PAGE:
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What Makes ‘Mud’ a Conservative (and Great) Movie

The surprising themes of a film about an Arkansas fugitive
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“Mud,” now making the rounds of movie theaters in a limited release, was a hit at the 2012 Cannes Film Festival and the 2013 Sundance Film Festival. Rotten Tomatoes says that 98% of 122 film critics have given it a thumbs-up.

Glory be. Who would have thought that a conservative movie could receive such an enthusiastic reception?

Skeptic that I am, I believe that’s because nobody but me realizes it’s a conservative movie. It does not touch on the political, and it doesn’t preach. The focus is kept on culture, and it communicates its politics in a very personal way, letting the script and acting (both excellent) make its points so effectively that the audience is unaware of the larger implications.

The Story

“Mud” is a coming-of-age story about two 14-year-old boys, Ellis and Neckbone, growing up in an Arkansas town on the Mississippi River.

Ellis is distraught because his parents are separating and plan on getting a divorce. The boys find refuge from the world on an island in the Mississippi, where they stumble upon a fugitive from the law who calls himself “Mud” (Matthew McConaughey). Mud is madly in love with beautiful Juniper (Reese Witherspoon), who is supposed to meet him in their town. Mud’s crime is that he killed the man who impregnated Juniper and who threw her down the stairs to abort the baby. We know nothing else about the circumstances of that fight and why it resulted in the death.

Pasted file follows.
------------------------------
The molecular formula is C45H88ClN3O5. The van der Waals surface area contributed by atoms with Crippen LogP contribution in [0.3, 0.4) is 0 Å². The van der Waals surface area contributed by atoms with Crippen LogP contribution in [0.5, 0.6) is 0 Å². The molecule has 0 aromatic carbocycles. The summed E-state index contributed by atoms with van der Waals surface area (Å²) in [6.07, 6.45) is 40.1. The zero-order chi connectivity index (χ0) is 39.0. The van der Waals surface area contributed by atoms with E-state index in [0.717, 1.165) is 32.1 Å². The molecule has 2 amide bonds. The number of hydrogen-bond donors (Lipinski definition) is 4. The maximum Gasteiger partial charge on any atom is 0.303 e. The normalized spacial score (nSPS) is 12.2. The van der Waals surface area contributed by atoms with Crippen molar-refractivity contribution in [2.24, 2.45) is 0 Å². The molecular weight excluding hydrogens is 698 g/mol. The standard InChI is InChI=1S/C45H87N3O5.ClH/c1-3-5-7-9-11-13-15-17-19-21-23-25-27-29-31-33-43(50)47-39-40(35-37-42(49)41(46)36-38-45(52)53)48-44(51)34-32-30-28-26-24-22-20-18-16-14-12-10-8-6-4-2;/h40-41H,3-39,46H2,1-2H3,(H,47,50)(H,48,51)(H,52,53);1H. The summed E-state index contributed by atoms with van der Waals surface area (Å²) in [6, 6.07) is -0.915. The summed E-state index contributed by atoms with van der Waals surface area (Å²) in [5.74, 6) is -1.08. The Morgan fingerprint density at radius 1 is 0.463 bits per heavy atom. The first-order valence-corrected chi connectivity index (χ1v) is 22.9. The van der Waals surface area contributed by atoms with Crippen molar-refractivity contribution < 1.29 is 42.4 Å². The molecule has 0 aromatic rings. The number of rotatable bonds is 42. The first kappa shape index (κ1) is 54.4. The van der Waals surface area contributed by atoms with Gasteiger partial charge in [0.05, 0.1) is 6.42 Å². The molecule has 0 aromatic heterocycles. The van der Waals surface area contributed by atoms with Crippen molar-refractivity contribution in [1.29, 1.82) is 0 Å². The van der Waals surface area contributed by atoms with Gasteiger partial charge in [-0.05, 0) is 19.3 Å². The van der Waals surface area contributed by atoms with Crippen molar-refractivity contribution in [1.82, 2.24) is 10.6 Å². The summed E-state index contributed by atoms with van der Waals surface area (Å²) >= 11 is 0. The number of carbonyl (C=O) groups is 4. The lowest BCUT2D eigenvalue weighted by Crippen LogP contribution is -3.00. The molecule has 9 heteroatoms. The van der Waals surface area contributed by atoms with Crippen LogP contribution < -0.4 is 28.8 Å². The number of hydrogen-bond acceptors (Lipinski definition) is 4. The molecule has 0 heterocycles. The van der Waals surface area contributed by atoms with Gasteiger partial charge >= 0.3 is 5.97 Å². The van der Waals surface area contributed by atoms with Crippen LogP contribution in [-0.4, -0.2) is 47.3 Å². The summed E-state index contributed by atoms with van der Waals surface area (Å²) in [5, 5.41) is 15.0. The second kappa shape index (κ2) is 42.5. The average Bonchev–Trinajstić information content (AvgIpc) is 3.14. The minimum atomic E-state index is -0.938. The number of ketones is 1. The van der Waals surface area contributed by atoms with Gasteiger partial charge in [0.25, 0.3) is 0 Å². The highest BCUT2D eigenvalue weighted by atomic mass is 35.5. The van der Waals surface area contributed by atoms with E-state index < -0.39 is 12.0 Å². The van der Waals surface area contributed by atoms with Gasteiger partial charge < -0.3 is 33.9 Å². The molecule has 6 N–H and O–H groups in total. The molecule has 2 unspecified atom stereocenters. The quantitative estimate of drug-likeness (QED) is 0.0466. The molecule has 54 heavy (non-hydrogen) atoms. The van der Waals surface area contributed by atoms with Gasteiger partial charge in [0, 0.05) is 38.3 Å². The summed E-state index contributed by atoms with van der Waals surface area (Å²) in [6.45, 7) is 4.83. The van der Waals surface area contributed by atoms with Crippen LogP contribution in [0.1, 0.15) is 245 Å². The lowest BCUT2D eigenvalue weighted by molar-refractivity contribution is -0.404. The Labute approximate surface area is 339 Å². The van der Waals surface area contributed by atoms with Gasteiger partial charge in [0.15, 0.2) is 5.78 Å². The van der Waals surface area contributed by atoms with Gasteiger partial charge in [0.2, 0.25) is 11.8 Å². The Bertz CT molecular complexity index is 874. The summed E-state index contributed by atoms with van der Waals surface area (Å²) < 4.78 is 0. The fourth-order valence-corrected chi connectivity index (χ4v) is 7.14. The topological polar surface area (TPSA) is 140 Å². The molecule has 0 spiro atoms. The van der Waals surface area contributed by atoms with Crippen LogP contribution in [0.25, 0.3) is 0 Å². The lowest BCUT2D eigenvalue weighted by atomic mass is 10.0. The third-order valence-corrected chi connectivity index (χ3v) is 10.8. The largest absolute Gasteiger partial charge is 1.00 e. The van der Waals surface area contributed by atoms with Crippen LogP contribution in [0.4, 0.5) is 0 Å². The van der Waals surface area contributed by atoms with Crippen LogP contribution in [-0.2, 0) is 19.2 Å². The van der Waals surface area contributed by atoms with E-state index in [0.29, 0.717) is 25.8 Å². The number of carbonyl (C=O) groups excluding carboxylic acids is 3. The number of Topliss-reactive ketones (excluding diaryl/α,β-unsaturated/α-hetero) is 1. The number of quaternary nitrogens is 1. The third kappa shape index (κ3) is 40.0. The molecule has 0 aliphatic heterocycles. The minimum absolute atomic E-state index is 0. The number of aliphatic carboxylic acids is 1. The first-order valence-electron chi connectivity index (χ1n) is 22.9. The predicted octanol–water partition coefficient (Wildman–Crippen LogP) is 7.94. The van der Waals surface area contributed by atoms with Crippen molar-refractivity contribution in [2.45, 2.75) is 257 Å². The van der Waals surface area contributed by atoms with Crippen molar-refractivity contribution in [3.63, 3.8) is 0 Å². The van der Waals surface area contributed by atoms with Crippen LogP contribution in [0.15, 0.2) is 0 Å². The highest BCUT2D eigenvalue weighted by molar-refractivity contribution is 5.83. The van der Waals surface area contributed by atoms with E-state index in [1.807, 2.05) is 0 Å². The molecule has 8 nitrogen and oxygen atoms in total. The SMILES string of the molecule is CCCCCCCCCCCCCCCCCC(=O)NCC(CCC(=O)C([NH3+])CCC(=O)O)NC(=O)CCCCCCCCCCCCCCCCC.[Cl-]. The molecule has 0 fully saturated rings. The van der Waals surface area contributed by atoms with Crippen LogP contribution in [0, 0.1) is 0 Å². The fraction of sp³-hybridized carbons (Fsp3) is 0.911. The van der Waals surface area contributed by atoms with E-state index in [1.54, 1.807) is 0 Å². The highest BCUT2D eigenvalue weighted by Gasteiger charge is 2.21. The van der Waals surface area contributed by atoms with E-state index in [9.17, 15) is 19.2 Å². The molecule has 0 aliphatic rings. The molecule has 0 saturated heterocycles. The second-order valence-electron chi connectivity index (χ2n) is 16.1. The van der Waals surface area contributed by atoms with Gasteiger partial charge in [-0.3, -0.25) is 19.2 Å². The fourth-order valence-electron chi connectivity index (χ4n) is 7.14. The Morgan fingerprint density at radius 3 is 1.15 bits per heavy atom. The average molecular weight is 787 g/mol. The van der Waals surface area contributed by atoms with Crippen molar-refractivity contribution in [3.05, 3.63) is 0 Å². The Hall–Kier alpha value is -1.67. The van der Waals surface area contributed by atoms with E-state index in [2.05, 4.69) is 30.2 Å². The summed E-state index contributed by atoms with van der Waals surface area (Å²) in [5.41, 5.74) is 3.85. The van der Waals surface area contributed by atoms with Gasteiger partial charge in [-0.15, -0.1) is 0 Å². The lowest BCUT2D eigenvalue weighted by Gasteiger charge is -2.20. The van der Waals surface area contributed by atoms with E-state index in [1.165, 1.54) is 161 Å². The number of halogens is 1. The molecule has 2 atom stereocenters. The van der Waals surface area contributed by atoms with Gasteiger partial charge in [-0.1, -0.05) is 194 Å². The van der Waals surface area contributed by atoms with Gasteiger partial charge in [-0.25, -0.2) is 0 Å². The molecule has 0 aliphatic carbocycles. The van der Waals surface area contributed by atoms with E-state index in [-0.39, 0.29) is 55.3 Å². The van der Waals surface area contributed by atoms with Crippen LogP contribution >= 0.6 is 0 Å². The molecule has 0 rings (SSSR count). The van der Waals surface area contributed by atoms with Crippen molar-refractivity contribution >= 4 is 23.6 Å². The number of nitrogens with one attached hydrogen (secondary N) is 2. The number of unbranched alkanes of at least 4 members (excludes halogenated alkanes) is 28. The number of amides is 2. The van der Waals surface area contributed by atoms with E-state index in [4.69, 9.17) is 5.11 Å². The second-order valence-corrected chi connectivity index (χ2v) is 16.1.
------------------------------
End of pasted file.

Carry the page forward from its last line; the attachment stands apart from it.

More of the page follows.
The problem is a lynch mob organized by the victim’s father and other son. They are not legal bounty hunters. They plan to kill Mud in revenge, not bring him back to justice in Texas, where the murder took place. And they have paid off the local police to let them do it.

The two boys are drawn to Mud. Ellis especially, who is desperate to believe that love can exist and survive, even if it seems to have failed with his parents. They try to help Mud escape, and in the process learn some painful lessons about human love. But with teenage boys, hope springs eternal, even if it meets some detours.

Enough of the plot. I want you to see “Mud” and find out what happens on your own.

Why “Mud” is Conservative

First, the movie supports the ideal of fidelity in love and marriage.

Whether our characters achieve that ideal is not the point. Ellis believes that it is the goal, his father does too, and Mud would like to achieve it.

Second, this is that rare movie that treats poor Southern whites with respect. It does not glamorize them, but neither does it demonize them or sneer at them the way most movies do today. Mud, Ellis’s parents, and another key character are not perfect by any means, but they are essentially decent people trying to cope with hard circumstances. We see the complexity of motivations in each of them; there is not a one-dimensional character among them.

And third, men are treated with respect in this movie, unlike virtually all of daytime TV today and most contemporary movies. They may be foolishly idealistic about their relationships, but they do not beat up or degrade their women; they seek to protect and love them.

“Mud” may be a bit sappy in that we end up hoping for the best with each of our “sorta’ good guys”—Mud, Ellis’s parents, and the kids themselves, who at this point are just learning what adult life is about. But it is refreshing—and conservative in its own way, I would suggest—to end the movie experiencing hope rather than cynicism.



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